Coca was pointed out throughout the festival as a plant associated with the feminine: according to the indigenous tradition of the Nasa community, it was spoken of as “the plant of the sweet word”. This was reflected in its spirit: seeing so many women as protagonists of these proposals, from its organisers, cooks, traders, artists, indigenous coca growers, among others, seemed like a manifestation of its feminine force.

I learned a lot and had very gratifying experiences thanks to this festival; it allowed me to get to know the plant and all the people who believe in and fight every day for a different world. I am left with many reflections yet also many questions, which only emphasises the need for deeper and more conversations. It is necessary to continue destigmatising the plant and its uses, to take these discussions to neighbourhoods, schools, universities and more generally across life. As Colombians, this is our responsibility: coca has a crucial role in building peace within our country and to achieve justice for all communities affected by prohibition and war, here and abroad.

We cannot deny that cocaine is also part of the history of coca and Colombia. And while coca is not only cocaine, it is derived from this plant. A conversation around possible regulation is essential, as its existence, consumption and production will never disappear. We must recognise as a society that the substances are not to blame, but rather the wrongful treatment they have been given for years due to prohibition and its violent forces, which has given the total control of the plant’s image and future to a small group which has destroyed its surrounding culture and accompanying beliefs. It is time to change the discourse: to collectively build a new future for coca, with a focus on restoration and social justice. As our indigenous peers have taught us, the plant will show us itself the way of joyful thinking.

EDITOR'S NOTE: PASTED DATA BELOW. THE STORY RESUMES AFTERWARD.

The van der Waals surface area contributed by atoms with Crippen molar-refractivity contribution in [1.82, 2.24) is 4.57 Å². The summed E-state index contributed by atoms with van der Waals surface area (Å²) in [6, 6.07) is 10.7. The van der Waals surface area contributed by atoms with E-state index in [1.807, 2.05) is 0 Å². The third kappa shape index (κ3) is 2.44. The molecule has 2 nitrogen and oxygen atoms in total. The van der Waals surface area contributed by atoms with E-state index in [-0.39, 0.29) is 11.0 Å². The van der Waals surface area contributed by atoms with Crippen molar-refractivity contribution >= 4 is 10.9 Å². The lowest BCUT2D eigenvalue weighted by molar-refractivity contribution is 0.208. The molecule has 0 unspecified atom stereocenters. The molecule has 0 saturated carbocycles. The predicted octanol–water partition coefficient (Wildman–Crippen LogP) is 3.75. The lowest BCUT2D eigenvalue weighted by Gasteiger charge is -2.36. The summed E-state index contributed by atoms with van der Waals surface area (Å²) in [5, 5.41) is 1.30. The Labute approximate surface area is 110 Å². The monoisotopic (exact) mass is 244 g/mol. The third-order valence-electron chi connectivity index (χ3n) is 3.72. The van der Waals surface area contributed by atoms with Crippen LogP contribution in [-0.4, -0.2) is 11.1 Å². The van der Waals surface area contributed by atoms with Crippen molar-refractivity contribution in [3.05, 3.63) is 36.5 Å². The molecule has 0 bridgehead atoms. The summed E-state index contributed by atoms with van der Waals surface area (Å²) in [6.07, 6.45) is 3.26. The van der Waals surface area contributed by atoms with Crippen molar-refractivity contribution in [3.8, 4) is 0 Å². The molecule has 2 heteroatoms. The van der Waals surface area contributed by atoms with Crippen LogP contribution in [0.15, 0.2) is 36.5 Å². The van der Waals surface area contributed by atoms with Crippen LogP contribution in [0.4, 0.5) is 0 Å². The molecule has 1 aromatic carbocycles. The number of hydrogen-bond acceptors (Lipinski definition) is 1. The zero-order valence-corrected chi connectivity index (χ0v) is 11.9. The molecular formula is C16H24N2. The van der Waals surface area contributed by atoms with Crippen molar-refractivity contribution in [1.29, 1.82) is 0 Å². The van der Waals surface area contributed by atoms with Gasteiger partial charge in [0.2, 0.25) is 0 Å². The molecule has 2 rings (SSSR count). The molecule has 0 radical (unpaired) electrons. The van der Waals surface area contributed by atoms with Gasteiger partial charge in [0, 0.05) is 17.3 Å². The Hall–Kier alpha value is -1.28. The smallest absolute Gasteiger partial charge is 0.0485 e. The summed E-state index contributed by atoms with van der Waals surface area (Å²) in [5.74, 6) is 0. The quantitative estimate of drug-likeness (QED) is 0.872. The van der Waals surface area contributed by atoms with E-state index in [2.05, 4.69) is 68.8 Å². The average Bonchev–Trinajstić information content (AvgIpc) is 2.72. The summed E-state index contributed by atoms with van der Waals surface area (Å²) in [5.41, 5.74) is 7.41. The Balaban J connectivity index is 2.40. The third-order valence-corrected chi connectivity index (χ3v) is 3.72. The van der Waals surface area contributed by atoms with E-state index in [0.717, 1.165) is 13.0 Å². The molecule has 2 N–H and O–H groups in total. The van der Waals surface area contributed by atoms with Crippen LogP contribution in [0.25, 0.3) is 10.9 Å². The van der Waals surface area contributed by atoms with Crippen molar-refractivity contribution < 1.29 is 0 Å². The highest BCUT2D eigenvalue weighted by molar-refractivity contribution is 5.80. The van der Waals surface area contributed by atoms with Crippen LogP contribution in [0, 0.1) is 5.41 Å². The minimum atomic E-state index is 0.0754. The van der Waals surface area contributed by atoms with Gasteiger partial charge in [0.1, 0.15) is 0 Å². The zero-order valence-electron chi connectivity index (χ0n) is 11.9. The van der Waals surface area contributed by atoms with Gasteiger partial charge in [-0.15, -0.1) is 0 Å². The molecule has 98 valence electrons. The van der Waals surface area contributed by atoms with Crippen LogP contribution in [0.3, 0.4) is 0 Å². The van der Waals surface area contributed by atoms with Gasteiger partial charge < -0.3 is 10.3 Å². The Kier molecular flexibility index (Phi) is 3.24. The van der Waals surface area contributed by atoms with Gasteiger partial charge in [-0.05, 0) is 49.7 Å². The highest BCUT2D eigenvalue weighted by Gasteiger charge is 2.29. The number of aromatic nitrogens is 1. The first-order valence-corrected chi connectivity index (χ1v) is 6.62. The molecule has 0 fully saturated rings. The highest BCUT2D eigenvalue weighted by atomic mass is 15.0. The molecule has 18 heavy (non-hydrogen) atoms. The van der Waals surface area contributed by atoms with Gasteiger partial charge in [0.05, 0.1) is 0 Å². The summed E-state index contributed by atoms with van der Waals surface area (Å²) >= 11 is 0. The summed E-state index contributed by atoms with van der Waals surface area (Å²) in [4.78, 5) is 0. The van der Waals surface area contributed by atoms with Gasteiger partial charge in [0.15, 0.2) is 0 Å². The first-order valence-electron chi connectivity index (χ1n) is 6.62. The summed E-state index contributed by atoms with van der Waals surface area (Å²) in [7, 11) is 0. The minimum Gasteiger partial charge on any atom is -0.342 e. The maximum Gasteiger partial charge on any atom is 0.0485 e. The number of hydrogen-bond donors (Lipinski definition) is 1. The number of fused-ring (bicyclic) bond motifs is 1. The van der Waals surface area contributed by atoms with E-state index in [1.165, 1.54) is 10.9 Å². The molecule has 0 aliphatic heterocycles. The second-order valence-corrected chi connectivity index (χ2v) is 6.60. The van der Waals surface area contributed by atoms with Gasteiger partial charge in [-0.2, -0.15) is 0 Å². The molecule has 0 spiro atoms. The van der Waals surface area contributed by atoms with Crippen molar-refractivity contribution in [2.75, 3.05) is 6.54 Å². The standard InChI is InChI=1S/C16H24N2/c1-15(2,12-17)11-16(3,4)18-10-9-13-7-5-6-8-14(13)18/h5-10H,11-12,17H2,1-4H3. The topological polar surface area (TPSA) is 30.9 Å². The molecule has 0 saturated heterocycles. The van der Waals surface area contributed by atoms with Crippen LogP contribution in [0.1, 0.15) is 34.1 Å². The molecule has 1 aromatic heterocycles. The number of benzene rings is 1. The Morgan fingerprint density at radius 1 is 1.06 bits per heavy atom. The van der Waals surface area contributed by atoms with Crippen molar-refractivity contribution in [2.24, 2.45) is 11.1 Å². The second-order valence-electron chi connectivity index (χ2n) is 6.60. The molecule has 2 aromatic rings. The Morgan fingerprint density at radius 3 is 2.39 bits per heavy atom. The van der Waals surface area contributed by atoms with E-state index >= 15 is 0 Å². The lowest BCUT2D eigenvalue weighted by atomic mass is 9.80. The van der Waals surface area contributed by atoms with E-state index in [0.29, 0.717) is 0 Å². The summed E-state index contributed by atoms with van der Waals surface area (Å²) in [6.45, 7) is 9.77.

Two public polls ask in Spanish: “How do you feel about coca’s future?” with “Positive” winning; on the right, “Who should lead the future of the coca leaf in this country?” with “Society” winning, and “Government” in third.